Other successful approaches to the modern integration of science with historical archaeology have lain with single scholars integrating the learning and or analytical work of previous studies. A good example is Shackel’s (2000) comparison of late Victorian notions of etiquette in nineteenth-century Harper’s Ferry, West Virginia, with urban uses of animals, plants and domestic spaces as a means of unsettling more popular views of community history. Another is Martinon-Torres’ (2012) rigorous and science-informed analysis of sixteenth- and seventeenth-century alchemy sites and their associated laboratory notebooks in Europe and North America to reconstruct and challenge established wisdom about the practical, empirical and theoretical dimensions of early modern alchemy. In the face of assumptions about the irrationality of alchemy, this study shows us how much alchemists contributed to the development of scientific principles more generally — notably its emphasis on experimentation and observation.

In other contexts, the emphasis has been on dialogue within research teams constituted by individuals with very different skill sets creating something more multifaceted and sophisticated than could otherwise be achieved. The research team is a well-established means of academic production within archaeological science but is much less common among archaeologists who have their roots in the humanities or social sciences. However, recent years have seen an increase of team-based research among the latter, with important contributions made by archaeological scientists. The aforementioned study of the early modern mining community at Salberget, Sweden, which brought together historical documents, zooarchaeological material and stable isotopes fits this mould well (Backstrom et al. 2017); as does recent work focusing on stereotypes of the rural poor in nineteenthcentury Scotland (Oliver et al. 2016). In this project an interdisciplinary team of archaeologists, historians, physical geographers and anthropologists compared documentary and archaeological sources connected with an informal ‘squatter’ settlement with results from soil science and palynology from nearby fields to show how assumptions about marginal living can be seriously questioned. What is more, this type of work is now being increasingly published within historical archaeology fora (e.g. Forbes et al. 2010; Lee et al. 2013; Wright et al. 2014).

Finally, a noteworthy trend of the twenty-first century is that archaeological scientists themselves have begun to explore and actively integrate the theoretical literature. For example, while archaeomaterials scientists have tended to focus a great deal on issues of technology, production and distribution, we are beginning to see work that crosses empirical findings with theoretical frameworks influenced by the anthropology of technology and material culture studied as a means of understanding the social context of production and consumption. Illustrative of this work is Martinon-Torres and Rehren’s (2009) analysis of the production, distribution and consumption of Hessian and Bavarian early modern crucibles. This study has demonstrated that consumer preferences were shaped by conflicting popular beliefs about the technical quality of ceramics that were linked to colour and texture, rather than the material properties of clay, which is the actual measure of pyrotechnological performance.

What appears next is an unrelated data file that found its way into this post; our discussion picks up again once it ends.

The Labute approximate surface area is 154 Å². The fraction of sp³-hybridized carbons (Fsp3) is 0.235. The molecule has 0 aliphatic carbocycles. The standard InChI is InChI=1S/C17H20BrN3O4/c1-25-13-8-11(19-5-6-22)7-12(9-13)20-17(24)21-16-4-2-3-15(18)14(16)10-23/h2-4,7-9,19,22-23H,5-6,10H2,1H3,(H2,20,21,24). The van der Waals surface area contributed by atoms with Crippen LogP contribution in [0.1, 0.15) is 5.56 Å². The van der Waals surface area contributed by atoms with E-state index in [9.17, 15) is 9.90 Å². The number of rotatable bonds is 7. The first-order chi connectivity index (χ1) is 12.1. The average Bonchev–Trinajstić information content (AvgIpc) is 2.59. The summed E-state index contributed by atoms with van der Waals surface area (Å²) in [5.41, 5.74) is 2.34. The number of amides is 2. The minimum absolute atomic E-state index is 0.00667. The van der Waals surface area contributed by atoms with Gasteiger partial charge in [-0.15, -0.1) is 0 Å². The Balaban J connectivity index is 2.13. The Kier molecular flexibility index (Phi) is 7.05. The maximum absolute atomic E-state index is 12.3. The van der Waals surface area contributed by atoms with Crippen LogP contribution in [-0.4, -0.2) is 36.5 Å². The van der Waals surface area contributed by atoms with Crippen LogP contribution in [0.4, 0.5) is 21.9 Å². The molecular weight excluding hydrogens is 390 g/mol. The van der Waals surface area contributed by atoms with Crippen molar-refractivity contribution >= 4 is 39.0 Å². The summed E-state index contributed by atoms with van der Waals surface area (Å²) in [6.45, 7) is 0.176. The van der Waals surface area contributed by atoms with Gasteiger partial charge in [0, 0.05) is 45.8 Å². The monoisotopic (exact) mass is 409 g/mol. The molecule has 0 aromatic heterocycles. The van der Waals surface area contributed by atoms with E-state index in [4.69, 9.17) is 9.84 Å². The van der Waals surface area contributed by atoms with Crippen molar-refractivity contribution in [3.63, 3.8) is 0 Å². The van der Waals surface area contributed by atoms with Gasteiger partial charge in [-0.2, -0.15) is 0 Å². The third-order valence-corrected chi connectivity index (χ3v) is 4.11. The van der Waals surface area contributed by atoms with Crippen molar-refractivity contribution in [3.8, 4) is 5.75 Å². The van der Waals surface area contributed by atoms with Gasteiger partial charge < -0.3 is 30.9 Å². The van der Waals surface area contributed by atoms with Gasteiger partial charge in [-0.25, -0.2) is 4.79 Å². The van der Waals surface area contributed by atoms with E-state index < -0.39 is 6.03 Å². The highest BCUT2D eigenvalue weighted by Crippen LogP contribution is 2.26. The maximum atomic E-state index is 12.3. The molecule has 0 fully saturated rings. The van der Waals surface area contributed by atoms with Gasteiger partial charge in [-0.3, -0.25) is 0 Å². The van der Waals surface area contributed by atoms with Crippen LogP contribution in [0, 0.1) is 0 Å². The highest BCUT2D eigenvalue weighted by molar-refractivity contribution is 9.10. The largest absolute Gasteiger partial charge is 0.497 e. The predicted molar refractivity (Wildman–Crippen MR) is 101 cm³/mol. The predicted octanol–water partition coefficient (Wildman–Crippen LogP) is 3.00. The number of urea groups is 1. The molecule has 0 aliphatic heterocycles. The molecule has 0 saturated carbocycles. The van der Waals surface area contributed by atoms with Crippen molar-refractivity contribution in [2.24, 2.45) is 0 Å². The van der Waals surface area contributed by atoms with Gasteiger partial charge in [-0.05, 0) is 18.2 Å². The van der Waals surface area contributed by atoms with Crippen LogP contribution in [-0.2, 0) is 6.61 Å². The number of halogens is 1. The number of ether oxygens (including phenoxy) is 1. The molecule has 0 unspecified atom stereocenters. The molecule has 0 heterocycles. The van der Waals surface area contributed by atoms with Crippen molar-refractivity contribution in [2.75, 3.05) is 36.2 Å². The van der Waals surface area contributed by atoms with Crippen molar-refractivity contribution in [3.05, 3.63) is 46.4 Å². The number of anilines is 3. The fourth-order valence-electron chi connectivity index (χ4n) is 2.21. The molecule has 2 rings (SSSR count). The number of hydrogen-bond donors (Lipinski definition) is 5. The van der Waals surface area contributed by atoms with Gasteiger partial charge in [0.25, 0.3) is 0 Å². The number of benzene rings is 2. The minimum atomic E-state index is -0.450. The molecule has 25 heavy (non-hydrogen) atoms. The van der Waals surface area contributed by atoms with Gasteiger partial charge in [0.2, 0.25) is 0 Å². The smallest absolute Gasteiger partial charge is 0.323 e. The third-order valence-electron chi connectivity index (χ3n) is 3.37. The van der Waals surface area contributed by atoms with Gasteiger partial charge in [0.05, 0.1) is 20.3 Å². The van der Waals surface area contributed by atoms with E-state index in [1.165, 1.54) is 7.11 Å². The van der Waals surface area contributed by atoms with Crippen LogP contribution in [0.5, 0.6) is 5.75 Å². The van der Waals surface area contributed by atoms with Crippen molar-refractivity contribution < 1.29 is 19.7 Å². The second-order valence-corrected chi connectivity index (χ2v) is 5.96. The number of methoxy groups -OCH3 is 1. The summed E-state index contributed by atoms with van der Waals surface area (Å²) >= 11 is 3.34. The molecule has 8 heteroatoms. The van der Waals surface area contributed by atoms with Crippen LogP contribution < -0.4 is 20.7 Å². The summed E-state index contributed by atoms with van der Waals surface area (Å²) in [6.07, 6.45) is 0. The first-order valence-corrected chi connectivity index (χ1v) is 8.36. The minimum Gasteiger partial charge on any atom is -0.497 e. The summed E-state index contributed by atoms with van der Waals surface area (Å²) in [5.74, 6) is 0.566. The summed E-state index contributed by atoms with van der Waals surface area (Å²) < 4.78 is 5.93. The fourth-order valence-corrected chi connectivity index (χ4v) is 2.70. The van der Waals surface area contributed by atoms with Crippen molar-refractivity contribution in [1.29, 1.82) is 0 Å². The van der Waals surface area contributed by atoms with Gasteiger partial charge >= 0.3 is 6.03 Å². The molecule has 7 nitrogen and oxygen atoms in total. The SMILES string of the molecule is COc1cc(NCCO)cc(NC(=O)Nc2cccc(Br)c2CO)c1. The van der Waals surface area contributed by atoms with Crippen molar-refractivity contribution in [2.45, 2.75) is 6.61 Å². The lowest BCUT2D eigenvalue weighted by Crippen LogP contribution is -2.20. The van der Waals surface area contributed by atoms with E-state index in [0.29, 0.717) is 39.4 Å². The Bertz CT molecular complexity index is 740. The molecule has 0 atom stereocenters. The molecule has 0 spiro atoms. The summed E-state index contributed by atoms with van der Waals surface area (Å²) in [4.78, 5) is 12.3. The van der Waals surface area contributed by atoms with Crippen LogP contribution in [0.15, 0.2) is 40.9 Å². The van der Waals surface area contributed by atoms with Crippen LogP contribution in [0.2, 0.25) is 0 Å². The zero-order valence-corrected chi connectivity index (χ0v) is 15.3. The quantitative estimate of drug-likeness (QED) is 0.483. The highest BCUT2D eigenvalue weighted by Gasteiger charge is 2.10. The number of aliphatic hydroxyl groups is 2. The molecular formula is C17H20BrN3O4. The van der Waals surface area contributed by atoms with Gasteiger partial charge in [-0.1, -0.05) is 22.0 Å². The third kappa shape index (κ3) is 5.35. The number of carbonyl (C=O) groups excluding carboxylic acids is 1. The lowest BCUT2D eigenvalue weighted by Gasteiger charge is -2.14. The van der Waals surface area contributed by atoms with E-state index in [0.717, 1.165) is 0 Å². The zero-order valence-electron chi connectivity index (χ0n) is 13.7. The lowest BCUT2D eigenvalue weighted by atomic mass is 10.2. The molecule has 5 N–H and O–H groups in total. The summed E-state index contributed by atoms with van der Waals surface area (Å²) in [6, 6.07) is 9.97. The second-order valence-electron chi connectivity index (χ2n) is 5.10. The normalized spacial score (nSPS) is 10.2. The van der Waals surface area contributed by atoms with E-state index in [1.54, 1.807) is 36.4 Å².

What all such studies demonstrate is that it is difficult to generalise about people living in early modern and modern environments, whether they are colonial, capitalist, urban or all three. Issues like diet, social status and choice are often implicated with complex entanglements between people and local environments, a fact that produces a great deal of variability. This helps to confirm, as Deagan (2008: 27) has pointed out, that post-processual arguments about contingency continue to matter. So an understanding of current theoretical frameworks is important, as is the recognition that scientific techniques are sometimes best suited to help bring out such nuances. Indeed some would argue that it is archaeologists that also possess a firm scientific background that are best placed to identify these issues. The bigger point, however, is that the most successful studies are often those that recognise the complementary nature of different forms of knowledge and expertise and how to bring these together (cf. Makarewicz and Sealy 2015). As noted by Kealhofer (1999), too many analytical projects were previously poorly integrated with the approaches and knowledge that mainstream historical archaeology took for granted. Given that many archaeological scientists are methods specialists, it is not difficult to see how deeper insights can be missed altogether when connections with developments in theory and material culture expertise remain more limited. The twenty-first century is not immune to these problems. But at the same time, given the propensity of archaeological scientists to work with others and the move towards more collaborative scholarship more generally, as noted in the examples above, the future has much potential.